Originally Published: October 26, 2003 10 a.m.
Courtesy photo/Prescott College students Ann Radeloff of Prescott College sits between a pair of orphans as they paint pictures at Topsy's Rufford House in South Africa in early September.
Shortly after that eye-opening discussion, Andrea Flanagan, Connie Hockaday, Ann Radeloff, Lynsey Markey and Kaitlin Noss formed an independent study class at Prescott College. They agreed that they would travel to South Africa and offer their support, through their art background, to a group of orphaned children who live in a Topsy camp within Mpumalanga.
"We all decided that this is what we wanted to do," said Hockaday, a junior who majors in social change, of the independent study class. "We wanted to create a sustainable art program there and raise money to bring materials to Topsy."
On Aug. 11, Flanagan, Hockaday, Radeloff, Markey and Noss boarded a plane and braced for a 48-hour flight to South Africa. They flew from Phoenix to Minneapolis, Minneapolis to Amsterdam, and Amsterdam to Johannesburg, South Africa, with only a five- or six-hour layover.
Upon deplaning, the women went through an extensive adjustment period, since South Africa is nine hours ahead of Arizona time, and embarked upon a life-altering experience that lasted about a month and a half.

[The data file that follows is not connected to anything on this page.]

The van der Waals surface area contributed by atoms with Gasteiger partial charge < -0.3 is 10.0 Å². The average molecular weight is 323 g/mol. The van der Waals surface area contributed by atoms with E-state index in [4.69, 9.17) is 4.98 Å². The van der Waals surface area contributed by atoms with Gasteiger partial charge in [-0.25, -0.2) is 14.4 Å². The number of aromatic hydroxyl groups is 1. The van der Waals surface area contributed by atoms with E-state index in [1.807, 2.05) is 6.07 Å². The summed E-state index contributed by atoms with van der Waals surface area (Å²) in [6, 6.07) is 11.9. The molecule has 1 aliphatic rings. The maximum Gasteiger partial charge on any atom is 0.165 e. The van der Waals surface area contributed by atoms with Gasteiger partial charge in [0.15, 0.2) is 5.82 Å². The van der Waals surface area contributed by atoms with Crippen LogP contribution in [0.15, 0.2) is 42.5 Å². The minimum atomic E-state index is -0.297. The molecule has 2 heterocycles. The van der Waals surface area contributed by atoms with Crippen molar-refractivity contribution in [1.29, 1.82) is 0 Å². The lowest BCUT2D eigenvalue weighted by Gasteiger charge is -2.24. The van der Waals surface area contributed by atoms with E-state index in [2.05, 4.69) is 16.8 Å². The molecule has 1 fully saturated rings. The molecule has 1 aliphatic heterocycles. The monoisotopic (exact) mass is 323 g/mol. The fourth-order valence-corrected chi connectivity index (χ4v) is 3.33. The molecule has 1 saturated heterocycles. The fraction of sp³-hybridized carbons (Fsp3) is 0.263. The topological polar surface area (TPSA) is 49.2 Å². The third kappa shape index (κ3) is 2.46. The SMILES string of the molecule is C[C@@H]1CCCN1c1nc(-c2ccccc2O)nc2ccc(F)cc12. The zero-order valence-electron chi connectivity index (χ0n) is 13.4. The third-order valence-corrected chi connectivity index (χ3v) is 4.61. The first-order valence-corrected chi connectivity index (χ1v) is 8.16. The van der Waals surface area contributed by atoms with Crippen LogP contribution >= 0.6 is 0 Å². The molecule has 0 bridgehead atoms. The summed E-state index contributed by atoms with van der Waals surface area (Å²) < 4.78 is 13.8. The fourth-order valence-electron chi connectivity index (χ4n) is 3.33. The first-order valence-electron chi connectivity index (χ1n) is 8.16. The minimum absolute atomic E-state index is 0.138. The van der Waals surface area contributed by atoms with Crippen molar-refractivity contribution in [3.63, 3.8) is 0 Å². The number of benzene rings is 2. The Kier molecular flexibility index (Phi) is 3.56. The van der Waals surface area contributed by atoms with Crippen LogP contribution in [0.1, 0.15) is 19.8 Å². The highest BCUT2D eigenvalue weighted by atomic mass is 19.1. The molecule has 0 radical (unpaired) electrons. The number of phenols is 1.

"I'm still recuperating," said Hockaday, who returned to Arizona with her group Sept. 24. "I was stimulated every second I was there. It was impossible to write things down as they were happening. My body was processing everything in fast-forward while I was there. Every second counted."
When they first arrived at the Topsy campus' child sanctuary, called the Rufford House, the women noted its vegetable program. Topsy, which offers food parcels and medical help to three different townships, ensures that the children are well nourished and have medication available to them on a daily basis.
The campus, on an old mining compound, has teachers who teach glass-, pottery-, brick-, and candle-making, as well as business and computer skills, to about 35 to 40 children.
The young boys and girls, who range in age from 7 months to 16 or 17 years old, live in refurbished flats where miners' wives once lived. They will soon be moving into a newly constructed compound adjacent to the camp that will house 2,000 orphans. At that point, Topsy will assign one caregiver to every six orphans.
"I look at each child as one that has needs," Flanagan said of herself and her colleagues, "and what I can do to cater to that child."